Typically, more time spent on stand usually translates into higher chances of success, but that’s not always the case when bowhunting in December. Since most bucks will stay bedded throughout the day, there’s no need for all-day sits. This time of year, my hunting times again revert to the first and last few hours of daylight. The only time I consider an all-day sit is if we get a break in the weather after a long period of cold and snow. Those relatively warmer days with lots of sunshine can get deer on their feet – even if it means a “warm up” to a high of only 30 degrees.

If the good part is not having to spend so many hours on stand, the bad part is probably just trying to stay warm during the times you are afield. Fortunately, clothing technology today is incredible compared to what it was for previous generations of hunters. Quality hunting gear (clothing, blinds, heaters, etc.) can be purchased for not a whole lot of money, and they’ll make your time on stand a lot more comfortable.

The Good, Bad & Ugly Of Bowhunting Deer In December

Without a doubt, the ugly part is how severe weather can affect your equipment. Extreme cold can cause tree stands to creak underfoot, bows to make more noise than usual, and make bows harder to handle and maneuver while wearing bulky, cold weather clothing. It’s imperative to practice with your equipment in weather that is closest to that which you’ll experience when hunting. Learn how your equipment holds up and practice shooting your bow in cold and inclement weather.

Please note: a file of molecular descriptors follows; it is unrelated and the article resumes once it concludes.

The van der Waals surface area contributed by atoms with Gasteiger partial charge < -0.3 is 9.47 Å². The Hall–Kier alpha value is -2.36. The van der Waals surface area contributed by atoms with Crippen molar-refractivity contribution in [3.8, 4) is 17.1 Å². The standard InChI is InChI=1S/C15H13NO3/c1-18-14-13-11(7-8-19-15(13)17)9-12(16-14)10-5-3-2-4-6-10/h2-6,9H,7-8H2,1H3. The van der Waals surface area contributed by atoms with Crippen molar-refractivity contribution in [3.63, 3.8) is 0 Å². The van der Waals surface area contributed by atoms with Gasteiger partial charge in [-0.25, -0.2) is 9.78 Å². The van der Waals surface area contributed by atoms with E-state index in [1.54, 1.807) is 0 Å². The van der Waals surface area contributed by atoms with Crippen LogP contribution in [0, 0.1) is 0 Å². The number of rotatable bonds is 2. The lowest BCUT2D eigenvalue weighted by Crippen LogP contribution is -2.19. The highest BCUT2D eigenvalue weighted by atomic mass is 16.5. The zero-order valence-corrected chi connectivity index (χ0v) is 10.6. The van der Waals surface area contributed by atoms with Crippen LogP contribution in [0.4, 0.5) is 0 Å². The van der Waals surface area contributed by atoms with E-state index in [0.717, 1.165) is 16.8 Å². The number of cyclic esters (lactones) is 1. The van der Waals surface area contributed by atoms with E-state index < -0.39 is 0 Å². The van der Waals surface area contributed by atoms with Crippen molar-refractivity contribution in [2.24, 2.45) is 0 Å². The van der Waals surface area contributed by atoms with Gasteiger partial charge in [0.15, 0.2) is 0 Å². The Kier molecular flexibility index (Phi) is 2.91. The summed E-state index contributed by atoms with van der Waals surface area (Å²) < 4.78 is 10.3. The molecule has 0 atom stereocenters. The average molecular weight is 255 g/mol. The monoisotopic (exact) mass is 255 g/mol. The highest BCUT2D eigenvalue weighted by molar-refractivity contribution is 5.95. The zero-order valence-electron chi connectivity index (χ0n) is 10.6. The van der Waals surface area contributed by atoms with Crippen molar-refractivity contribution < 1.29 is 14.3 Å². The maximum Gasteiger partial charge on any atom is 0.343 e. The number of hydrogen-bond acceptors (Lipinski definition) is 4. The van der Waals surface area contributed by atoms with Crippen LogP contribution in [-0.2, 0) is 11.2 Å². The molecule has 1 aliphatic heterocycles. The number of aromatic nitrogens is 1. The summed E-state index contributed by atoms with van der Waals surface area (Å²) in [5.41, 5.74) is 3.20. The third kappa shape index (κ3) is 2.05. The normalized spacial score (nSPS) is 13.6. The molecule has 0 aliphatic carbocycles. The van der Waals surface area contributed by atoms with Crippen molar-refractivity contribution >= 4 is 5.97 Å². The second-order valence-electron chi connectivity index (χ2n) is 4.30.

Second Rut Opportunities

Another good part about December bowhunting is that some areas of the country do see a “second rut” which occurs approximately 30 days after the primary rut. The bad part is that it’s not nearly as intense as the primary rut, and in truth, you may not even know it’s happening.

The second rut is highly dependent on local deer populations, the intensity of the primary rut, food sources, overall herd health, and a number of other factors. Rutting activity that happens this time of year is often a case of “right time, right place” as bucks typically forego seeking out receptive does in favor of frequenting food sources where hot does might also be found.